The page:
The tests of purple sea urchins (Strongylocentrotus purpuratus) can grow to a diameter of three inches. In areas with a lot of surge, purple urchins often live in holes they’ve bored with their sharp spines and teeth. Both purple and red urchins are usually found in aggregations. Purple urchins and their roe are considerably smaller than red sea urchins and there has never been a large fishery for them. They are found from Alaska to Baja California and from intertidal waters down to 30 feet.
The crowned sea urchin (Centrostephanus coronatus) is twice as large (six inches in diameter) as a purple urchin. This species resembles the long-spined urchin found in tropical waters and ranges from the Channel Islands to the Galapagos, where it can be found from shallow waters to depths of 350 feet. While white and red urchins live out in the open, the crowned urchin lodges itself in crevices. The long, thin, serrated spines of this urchin are twice as long as the diameter of the test and a favorite refuge of bluebanded gobies. While the white, purple and red urchins prefer a diet of kelp, the crowned is described by Sea of Cortez Marine Invertebrates (1989) as “mostly carnivorous” and nocturnal.
The red sea urchin (Strongylocentrotus franciscanus) is SoCal’s largest urchin, with a test that can have a diameter of nearly eight inches. A commercial fishery for red sea urchin gonads has existed in California since 1971. It peaked in the early 1990s, when diligent divers could earn $10,000 a week harvesting them. Urchin gonads (roe) are eaten raw. The price paid to fishermen is based on the roe’s size, color, texture and firmness, which are sampled when the urchins are harvested. Male gonads are yellow and have a sour taste while female gonads are red and sweet. The color of red urchins varies from bright red to dark purple or black and the animals can be found from intertidal waters down to 300 feet, from Alaska to Baja.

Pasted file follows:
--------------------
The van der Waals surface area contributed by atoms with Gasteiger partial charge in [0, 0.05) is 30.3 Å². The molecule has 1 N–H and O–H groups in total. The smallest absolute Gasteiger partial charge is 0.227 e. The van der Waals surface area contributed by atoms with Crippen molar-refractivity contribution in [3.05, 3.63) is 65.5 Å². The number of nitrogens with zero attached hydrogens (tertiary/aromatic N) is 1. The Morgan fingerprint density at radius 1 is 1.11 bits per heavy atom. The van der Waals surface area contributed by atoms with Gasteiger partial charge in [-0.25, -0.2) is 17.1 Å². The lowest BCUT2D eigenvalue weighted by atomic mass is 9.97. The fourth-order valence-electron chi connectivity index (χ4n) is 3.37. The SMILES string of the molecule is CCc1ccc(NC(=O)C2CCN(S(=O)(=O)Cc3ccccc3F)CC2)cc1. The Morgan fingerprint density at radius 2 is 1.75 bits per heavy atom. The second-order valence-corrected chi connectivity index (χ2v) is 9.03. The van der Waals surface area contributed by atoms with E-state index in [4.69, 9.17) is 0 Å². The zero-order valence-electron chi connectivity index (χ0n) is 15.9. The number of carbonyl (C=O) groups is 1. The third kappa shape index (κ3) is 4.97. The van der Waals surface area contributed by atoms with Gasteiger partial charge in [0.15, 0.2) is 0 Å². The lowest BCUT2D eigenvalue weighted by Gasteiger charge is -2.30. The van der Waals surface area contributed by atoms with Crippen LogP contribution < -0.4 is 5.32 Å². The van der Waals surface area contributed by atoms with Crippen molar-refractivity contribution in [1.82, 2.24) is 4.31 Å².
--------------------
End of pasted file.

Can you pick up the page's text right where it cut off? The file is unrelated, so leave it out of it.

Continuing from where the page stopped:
Article courtesy of California Diving News authored by Bonnie Cardone.. The author wishes to thank Shane and Genny Anderson for their assistance with this article.

If you step on one of these, be sure to have along our Ocean Care Solutions Sea Urchin First Aid Kit…every thing you need to deliver effective first aid..Light weight, heat sealed, water proof and durable foil pouch can go where you go..Don’t get stung without it !!

 

 

 

The box jellyfish kills more people than any other marine creature!

Jellyfish are strangely beautiful creatures with gossamer bodies and long streamers of stingers. In an aquarium, they are living art, but in the ocean they can be unexpected death! The box jellyfish is also known as the sea wasp, and is the killer of the ocean. Forget the shark, the box jellyfish can cause death or, at the very least, a lot of pain.

Jellyfish use their stinging tentacles to get their food. Their stingers not only kill plankton and small fish, but are also used to direct the killed food up towards the jellyfishes mouth where the food is quickly eaten by the mouth. What’s interesting about jellyfish is that they don’t actually have hearts, bones, or even a brain. They merely act and feed because of nerve impulses.

Without brains, it could hardly be said that jellyfish are coldhearted killers, even if they can cause a lot of pain and inconvenience to swimmers.  5% acetic acid Jellyfish Sting Relief Solution is recommended effective for the box envenomation…even so, always seek medical attention when stung by a Box jellyfish..

Nevertheless, humans make their mark on the jellyfish population. Japan and several other countries consider jellyfish to be a delicacy. It is dried and then sold for consumption. It is high in protein. Would you try eating jellyfish?

Article and photo courtesy of http://www.omg-facts.com